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IN RE: B.L.R. & S.A.R.
Jeanine Caroline Russell (“Mother”) appeals from the trial court's order terminating her parental rights to two minor children. We affirm.
Two minor children of Mother, B.L.R. and S.A.R, came to live with Prospective Adoptive Parent when B.L.R. was approximately four months old and when S.A.R. was one day old.1 Mother joined a consent judgment with Prospective Adoptive Parent contemporaneous with B.L.R. coming to live with Prospective Adoptive Parent. Mother joined another consent judgment with Prospective Adoptive Parent contemporaneous with S.A.R. coming to live with Prospective Adoptive Parent. These consent judgments granted Prospective Adoptive Parent sole custody of B.L.R. and S.A.R. Mother did not have visitation rights under either judgment, although Prospective Adoptive Parent testified at the hearing on the petitions for termination of Mother's parental rights that her initial intention in joining these judgments was to take custody of the children until Mother “got on her feet and had a more stable home”; that is, Prospective Adoptive Parent initially agreed to take sole custody of the children until Mother “changed her situation and her ability to be able to visit the children[.]”
Prospective Adoptive Parent filed petitions for termination of Mother's parental rights to these children on 3 May 2018. The petitions alleged two grounds in support of the termination of Mother's parental rights: abandonment and the termination of Mother's parental rights to one of her other children.
In the petitions, Prospective Adoptive Parent alleged that the identity of the father of the children was unknown. The consent judgments granting Prospective Adoptive Parent sole custody of the children were attached to the petitions as exhibits. In the consent judgments, Mother and Prospective Adoptive Parent stipulated and the trial court entering the judgments found that the identity of the father of the children was unknown. In her response to the petitions to terminate her parental rights to the children, Mother admitted that the identity of the children's father was unknown. The children's birth certificates introduced at the adjudicatory hearing on the petitions to terminate Mother's parental rights also do not identify their father.
The petitions to terminate Mother's parental rights to B.L.R. and S.A.R. came on for a hearing on 11 October 2018 before the Honorable John K. Greenlee in Gaston County District Court. That day, Judge Greenlee presided over an adjudicatory and dispositional hearing on the petitions. Mother identified the children's father in her testimony at the adjudicatory hearing, testifying essentially that the reason she had not disclosed his identity was that he was a registered sex offender at the time of S.A.R.’s birth. Judge Greenlee heard other evidence and adjudicated B.L.R. and S.A.R. abandoned juveniles who had a sibling to whom Mother had also had her parental rights terminated, and concluded that termination of Mother's parental rights to B.L.R. and S.A.R. was in the best interest of the children. Judge Greenlee entered an order reflecting these rulings on 29 October 2018. Mother entered timely written notice of appeal from the trial court's order on 16 November 2018.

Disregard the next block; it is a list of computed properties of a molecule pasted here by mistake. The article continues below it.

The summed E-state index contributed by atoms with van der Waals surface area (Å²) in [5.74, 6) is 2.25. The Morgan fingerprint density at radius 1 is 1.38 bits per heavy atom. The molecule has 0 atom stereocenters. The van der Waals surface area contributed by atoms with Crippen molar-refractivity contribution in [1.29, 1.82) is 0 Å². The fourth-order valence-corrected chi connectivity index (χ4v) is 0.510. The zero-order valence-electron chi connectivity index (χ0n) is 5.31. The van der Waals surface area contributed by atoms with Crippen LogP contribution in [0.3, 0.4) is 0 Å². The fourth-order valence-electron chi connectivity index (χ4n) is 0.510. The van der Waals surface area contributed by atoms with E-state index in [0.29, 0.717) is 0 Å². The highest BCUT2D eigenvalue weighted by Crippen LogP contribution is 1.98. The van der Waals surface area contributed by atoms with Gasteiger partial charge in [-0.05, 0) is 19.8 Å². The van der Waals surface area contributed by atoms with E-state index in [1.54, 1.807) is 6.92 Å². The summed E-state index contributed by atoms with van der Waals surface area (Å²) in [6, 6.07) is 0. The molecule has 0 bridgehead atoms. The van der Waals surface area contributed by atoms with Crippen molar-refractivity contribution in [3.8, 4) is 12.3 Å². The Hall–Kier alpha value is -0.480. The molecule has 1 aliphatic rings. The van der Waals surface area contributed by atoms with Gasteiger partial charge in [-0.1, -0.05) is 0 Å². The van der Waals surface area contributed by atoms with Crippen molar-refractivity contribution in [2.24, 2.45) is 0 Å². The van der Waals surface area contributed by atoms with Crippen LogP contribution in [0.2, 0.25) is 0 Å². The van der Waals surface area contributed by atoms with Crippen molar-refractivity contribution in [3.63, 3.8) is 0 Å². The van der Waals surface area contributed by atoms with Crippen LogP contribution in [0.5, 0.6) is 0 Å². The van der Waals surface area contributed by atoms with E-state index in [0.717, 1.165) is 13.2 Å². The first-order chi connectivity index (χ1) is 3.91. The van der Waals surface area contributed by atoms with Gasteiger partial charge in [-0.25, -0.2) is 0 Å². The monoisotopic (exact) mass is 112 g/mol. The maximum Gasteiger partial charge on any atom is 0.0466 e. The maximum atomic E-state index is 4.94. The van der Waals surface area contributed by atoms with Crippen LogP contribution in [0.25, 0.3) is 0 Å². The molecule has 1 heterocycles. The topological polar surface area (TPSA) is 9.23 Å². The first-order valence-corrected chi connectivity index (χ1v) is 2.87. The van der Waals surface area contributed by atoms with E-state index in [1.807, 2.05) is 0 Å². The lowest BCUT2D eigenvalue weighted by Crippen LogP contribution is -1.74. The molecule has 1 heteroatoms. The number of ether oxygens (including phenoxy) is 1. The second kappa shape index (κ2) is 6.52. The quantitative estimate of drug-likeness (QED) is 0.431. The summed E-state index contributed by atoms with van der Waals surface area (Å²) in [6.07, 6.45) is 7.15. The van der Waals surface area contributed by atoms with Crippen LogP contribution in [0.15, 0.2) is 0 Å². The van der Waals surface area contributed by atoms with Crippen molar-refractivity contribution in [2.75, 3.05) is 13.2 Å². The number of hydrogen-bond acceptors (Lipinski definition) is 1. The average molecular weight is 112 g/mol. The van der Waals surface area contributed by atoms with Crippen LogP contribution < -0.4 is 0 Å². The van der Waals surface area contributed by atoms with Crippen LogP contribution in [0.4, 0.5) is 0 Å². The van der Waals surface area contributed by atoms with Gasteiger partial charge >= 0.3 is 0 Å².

II. Standard of Review
Termination of parental rights proceedings are conducted in two stages: adjudication and disposition. In the adjudication stage, the trial court must determine whether there exists one or more grounds for termination of parental rights under N.C. Gen. Stat. § 7B–1111(a). This Court reviews a trial court's conclusion that grounds exist to terminate parental rights to determine whether clear, cogent, and convincing evidence exists to support the court's findings of fact, and whether the findings of fact support the court's conclusions of law. If the trial court's findings of fact are supported by ample, competent evidence, they are binding on appeal, even though there may be evidence to the contrary. However, the trial court's conclusions of law are fully reviewable de novo by the appellate court.
If the trial court determines that at least one ground for termination exists, it then proceeds to the disposition stage where it must determine whether terminating the rights of the parent is in the best interest of the child, in accordance with N.C. Gen. Stat. § 7B–1110(a). The trial court's determination of the child's best interests is reviewed only for an abuse of discretion. Abuse of discretion results where the court's ruling is manifestly unsupported by reason or is so arbitrary that it could not have been the result of a reasoned decision.
In re A.B., 239 N.C. App. 157, 160-61, 768 S.E.2d 573, 575-76 (2015) (internal marks and citation omitted).
Mother makes two arguments on appeal, which we address in turn.
A. Petition Contents
Mother first argues that the trial court erred in terminating her parental rights because the trial court lacked subject matter jurisdiction. Specifically, Mother contends that the absence of a verification of the efforts by Prospective Adoptive Parent to determine the identity or whereabouts of the father of the juveniles rendered the petitions initiating the case fatally defective, depriving the trial court of subject matter jurisdiction to terminate her parental rights. We disagree.
It is axiomatic that “[s]ubject matter jurisdiction cannot be conferred by consent or waiver, and the issue of subject matter jurisdiction may be raised for the first time on appeal.” In re W.L.M., 181 N.C. App. 518, 524, 640 S.E.2d 439, 443 (2007) (citation omitted).